In the second part of his adventure in the Peloponnese, Demetri Walters MW looks beyond Agiorgitiko and Moschofilero discovering the virtues of other autochthonous varieties such as Mavrodaphne, Mavro Kalavrytino, Roditis and Malagousia.
In my last instalment I wrote about my recent visit to Nemea and its environs. Whilst that commune dominates the north eastern Peloponnese, the rest of the northern and western Peloponnese don’t possess a pre-eminent name. So, what of these other wine producing areas? My abiding impressions are overall of small scale production and a multitude of really fascinating and largely obscure grape varieties. Furthermore, an inclination towards holistic/organic viticulture seems to be a growing and welcome trend. Each of these themes is set against an uncompromisingly rugged and elevated mountain landscape.
Not all the producers are artisanal in their scale. Our hosts for the second day’s tasting was Cavino, a producer of some 9 million bottles to the immediate east of Patras in Aegialia and owning vineyards across a raft of varied terroirs and altitudes. Nor are they solely concerned with large scale production. One of the wines that impressed me most that day was the red wine from their single vineyard estate in nearby Kalavryta, Mega Spileo. We spied this very place on our way to the tasting and it is indeed strikingly picturesque, perched at 900m and enjoying a spectacular view of the mountains on one side and the nearby gulf of Corinth on the other (pictured above). The two celebrated black grapes of the wider Patras/Kalavryta region, Mavrodaphne and Mavro Kalavrytino, come together to form a very compelling blend here. 32 months in 1st and 2nd fill 225 litre barrels, plus a further 3 years in bottle leaves a mouth filling wine with finely-grained tannins and a juicy palate of Italianate black cherry.
Here Mavrodaphne, on its own or with a little Corinthiaki, is often fashioned into the fortified wine, Mavrodaphne of Patras. Happily, quality is improving here and this famous wine style is now deserving of its laurels. Mavrodaphne also produces a fairly chewy but delicately fragrant dry red wine, as presented by Rouvalis and Sant’Or. Varietal Mavro Kalavrytino is also raising its sights. This thin-skinned, pale, and slow-maturing grape easily succumbs to botrytis, though in the hands of Panagiotis Papagianopoulos of Tetramythos, it provides an alluring weave of complexity and delicate black-fruited fragrance. In short it was exhilarating to taste the sheer variety of wines on offer.
The white grapes of this calcareous, schistolithic and volcanic elevation betwixt mountains and sea play a vital role in the wines of Kalavryta and Patras. Roditis is, as in the eastern Peloponnese, a big fish here. The marked variation between day and night time temperatures affords this impressively versatile grape a graceful development, whilst the combination of sea and mountain breezes keep the worst of rot and viticultural hazards at bay. Tetramythos, Rouvalis and Sant’Or are testament to this. Refreshing Assyrtiko and pungently attractive Malagousia are also present in this northern part of the Peloponnese, with good examples presented by Kintonis and Rira. Our fragrant friend from Mantinia, Moschofilero, and the local but much less well known and delicately aromatic Lagorthi also showed well. These grapes often come together in one form or another in blends, with perhaps the best of both worlds represented by Assyrtiko and Malagousia. International varieties such as Chardonnay and Gewürztraminer also take their place in blends as well as impressive varietal wines.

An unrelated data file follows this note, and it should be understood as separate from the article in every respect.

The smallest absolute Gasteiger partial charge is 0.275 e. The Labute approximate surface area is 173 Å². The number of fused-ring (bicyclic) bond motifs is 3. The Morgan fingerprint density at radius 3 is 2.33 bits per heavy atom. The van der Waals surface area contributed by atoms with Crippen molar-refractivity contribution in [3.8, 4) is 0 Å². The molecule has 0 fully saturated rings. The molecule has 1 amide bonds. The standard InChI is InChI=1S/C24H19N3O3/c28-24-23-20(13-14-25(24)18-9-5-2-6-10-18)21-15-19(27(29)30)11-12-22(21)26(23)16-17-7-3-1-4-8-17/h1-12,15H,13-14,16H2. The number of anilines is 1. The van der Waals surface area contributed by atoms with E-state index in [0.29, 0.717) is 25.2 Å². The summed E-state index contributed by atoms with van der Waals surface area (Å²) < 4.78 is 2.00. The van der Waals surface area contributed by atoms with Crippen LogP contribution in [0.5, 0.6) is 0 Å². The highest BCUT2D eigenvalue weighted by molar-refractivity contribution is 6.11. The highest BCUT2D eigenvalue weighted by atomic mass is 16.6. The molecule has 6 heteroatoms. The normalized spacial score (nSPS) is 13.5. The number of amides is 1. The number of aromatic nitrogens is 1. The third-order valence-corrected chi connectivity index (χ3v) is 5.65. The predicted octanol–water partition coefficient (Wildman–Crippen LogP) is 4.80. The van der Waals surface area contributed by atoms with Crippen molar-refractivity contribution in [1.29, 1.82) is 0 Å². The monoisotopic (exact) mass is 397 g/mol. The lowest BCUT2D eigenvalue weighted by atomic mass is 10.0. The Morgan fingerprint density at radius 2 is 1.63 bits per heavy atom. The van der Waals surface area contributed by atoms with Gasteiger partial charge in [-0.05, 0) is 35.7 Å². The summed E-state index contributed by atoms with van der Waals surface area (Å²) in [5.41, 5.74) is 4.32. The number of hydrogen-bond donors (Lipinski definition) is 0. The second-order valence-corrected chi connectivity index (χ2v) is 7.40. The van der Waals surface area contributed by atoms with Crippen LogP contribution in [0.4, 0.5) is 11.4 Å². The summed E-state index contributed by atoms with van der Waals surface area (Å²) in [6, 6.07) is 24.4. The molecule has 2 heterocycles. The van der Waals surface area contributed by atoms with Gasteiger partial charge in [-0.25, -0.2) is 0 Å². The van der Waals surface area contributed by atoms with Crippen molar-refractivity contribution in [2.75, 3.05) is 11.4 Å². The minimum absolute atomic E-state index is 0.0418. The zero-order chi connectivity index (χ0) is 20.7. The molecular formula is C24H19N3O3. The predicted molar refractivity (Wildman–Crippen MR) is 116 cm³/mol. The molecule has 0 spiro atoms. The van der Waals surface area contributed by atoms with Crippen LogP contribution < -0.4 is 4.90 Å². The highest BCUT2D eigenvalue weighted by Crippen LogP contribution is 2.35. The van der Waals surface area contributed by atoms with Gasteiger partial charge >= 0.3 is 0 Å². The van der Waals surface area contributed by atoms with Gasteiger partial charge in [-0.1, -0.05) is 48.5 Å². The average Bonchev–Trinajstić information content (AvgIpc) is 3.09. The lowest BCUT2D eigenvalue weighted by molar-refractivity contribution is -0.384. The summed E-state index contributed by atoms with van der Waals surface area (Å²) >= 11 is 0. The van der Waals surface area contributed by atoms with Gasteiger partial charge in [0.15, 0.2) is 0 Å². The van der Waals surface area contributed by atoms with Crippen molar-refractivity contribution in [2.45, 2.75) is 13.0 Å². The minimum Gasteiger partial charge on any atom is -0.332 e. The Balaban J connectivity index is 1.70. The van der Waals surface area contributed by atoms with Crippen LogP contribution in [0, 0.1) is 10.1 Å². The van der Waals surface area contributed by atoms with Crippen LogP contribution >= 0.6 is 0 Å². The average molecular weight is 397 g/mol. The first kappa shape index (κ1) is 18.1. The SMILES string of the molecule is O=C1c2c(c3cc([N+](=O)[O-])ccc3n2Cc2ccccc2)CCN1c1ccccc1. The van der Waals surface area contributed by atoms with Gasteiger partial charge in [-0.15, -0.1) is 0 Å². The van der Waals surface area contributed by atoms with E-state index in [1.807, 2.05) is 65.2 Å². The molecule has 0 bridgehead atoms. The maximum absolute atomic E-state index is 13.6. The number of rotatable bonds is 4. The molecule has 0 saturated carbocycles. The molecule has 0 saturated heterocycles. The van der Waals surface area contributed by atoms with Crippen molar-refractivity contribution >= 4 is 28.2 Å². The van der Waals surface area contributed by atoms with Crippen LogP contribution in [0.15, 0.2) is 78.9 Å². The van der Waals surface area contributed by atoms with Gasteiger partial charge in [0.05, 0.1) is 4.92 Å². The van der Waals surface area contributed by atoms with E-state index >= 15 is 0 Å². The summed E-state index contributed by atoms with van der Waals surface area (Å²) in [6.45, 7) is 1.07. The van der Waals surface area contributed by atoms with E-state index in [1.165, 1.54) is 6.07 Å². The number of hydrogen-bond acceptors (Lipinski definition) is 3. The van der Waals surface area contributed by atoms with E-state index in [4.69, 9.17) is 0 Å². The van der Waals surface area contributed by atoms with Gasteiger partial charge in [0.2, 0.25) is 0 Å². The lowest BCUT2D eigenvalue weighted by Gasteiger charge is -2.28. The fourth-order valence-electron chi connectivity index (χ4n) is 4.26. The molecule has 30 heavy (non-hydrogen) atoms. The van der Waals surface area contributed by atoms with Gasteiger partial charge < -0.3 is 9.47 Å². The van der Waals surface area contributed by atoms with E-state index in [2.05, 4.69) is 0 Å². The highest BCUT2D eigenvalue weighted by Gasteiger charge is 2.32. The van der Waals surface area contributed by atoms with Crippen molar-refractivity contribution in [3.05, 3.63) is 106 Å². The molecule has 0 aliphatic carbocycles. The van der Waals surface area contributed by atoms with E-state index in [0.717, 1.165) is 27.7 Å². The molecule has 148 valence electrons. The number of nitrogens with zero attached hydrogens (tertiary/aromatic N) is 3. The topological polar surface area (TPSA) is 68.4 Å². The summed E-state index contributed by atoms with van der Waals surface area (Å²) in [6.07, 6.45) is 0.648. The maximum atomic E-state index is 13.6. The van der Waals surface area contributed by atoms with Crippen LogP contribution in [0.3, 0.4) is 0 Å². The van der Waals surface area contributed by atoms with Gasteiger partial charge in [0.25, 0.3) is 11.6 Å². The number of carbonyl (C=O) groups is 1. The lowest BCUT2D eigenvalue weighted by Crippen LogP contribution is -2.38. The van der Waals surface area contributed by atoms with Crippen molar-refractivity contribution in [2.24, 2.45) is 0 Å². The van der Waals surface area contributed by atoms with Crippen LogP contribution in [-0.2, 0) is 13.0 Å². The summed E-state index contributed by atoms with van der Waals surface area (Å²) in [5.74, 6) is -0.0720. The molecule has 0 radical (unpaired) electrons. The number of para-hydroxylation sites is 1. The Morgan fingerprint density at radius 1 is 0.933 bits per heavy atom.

We also tasted wines from Olympia, further to the south west. Here again Assyrtiko, Roditis and Malagousia produced structure, character and refreshment, whilst the delightful grapiness and lemon sherbet notes of Muscat also appeared. Interestingly another unusual local white grape, Avgoustiatis, made an appearance. Local reds also have a part to play, with Fokiano, Mavroudi, Verzami and Agiorgitiko each adding to the native weave.
As well as the autochthonous varieties of the northern and western Peloponnese, it has been the rehabilitation of Retsina that has really struck me. Though the style is as old as the hills, modern day retsinas can be attractively fresh white wines, but with a herb and pine imperative. This type of expression showed real poise when made by Tetramythos. Further experimentation betwixt the old and the new is taken one stage further with a small proliferation of orange/skin contact wines. In this regard Santameriana by Sant’Or showed attractive orange peel and bergamot. Though in its infancy, the movement is very much in vogue across the globe presently and I look forward to witnessing any means by which Greek wine producers introduce their astonishingly characterful native varieties to consumers.